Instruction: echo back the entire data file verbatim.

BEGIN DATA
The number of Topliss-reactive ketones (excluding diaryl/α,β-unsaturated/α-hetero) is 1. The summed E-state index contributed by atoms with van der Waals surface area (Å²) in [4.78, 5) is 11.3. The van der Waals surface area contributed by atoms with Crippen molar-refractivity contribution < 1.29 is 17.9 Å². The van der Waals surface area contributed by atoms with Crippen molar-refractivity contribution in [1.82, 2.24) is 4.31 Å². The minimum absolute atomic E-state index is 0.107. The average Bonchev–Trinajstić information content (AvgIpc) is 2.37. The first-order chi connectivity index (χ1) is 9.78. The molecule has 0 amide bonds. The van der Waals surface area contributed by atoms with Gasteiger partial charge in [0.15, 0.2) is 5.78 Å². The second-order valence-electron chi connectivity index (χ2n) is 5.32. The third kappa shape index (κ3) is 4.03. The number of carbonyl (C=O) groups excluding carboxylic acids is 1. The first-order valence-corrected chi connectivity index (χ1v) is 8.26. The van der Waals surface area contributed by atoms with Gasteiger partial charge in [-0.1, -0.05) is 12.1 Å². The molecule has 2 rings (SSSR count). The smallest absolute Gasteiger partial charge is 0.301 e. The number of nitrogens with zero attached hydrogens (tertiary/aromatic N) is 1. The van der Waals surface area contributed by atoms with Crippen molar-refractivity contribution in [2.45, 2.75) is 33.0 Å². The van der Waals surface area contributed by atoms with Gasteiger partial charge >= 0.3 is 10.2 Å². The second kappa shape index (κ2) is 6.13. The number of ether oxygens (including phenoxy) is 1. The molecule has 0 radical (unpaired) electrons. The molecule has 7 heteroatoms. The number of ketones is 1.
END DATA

The number of Topliss-reactive ketones (excluding diaryl/α,β-unsaturated/α-hetero) is 1. The summed E-state index contributed by atoms with van der Waals surface area (Å²) in [4.78, 5) is 11.3. The van der Waals surface area contributed by atoms with Crippen molar-refractivity contribution < 1.29 is 17.9 Å². The van der Waals surface area contributed by atoms with Crippen molar-refractivity contribution in [1.82, 2.24) is 4.31 Å². The minimum absolute atomic E-state index is 0.107. The average Bonchev–Trinajstić information content (AvgIpc) is 2.37. The first-order chi connectivity index (χ1) is 9.78. The molecule has 0 amide bonds. The van der Waals surface area contributed by atoms with Gasteiger partial charge in [0.15, 0.2) is 5.78 Å². The second-order valence-electron chi connectivity index (χ2n) is 5.32. The third kappa shape index (κ3) is 4.03. The number of carbonyl (C=O) groups excluding carboxylic acids is 1. The first-order valence-corrected chi connectivity index (χ1v) is 8.26. The van der Waals surface area contributed by atoms with Gasteiger partial charge in [-0.1, -0.05) is 12.1 Å². The molecule has 2 rings (SSSR count). The smallest absolute Gasteiger partial charge is 0.301 e. The number of nitrogens with zero attached hydrogens (tertiary/aromatic N) is 1. The van der Waals surface area contributed by atoms with Crippen molar-refractivity contribution in [2.45, 2.75) is 33.0 Å². The van der Waals surface area contributed by atoms with Gasteiger partial charge >= 0.3 is 10.2 Å². The second kappa shape index (κ2) is 6.13. The number of ether oxygens (including phenoxy) is 1. The molecule has 0 radical (unpaired) electrons. The molecule has 7 heteroatoms. The number of ketones is 1.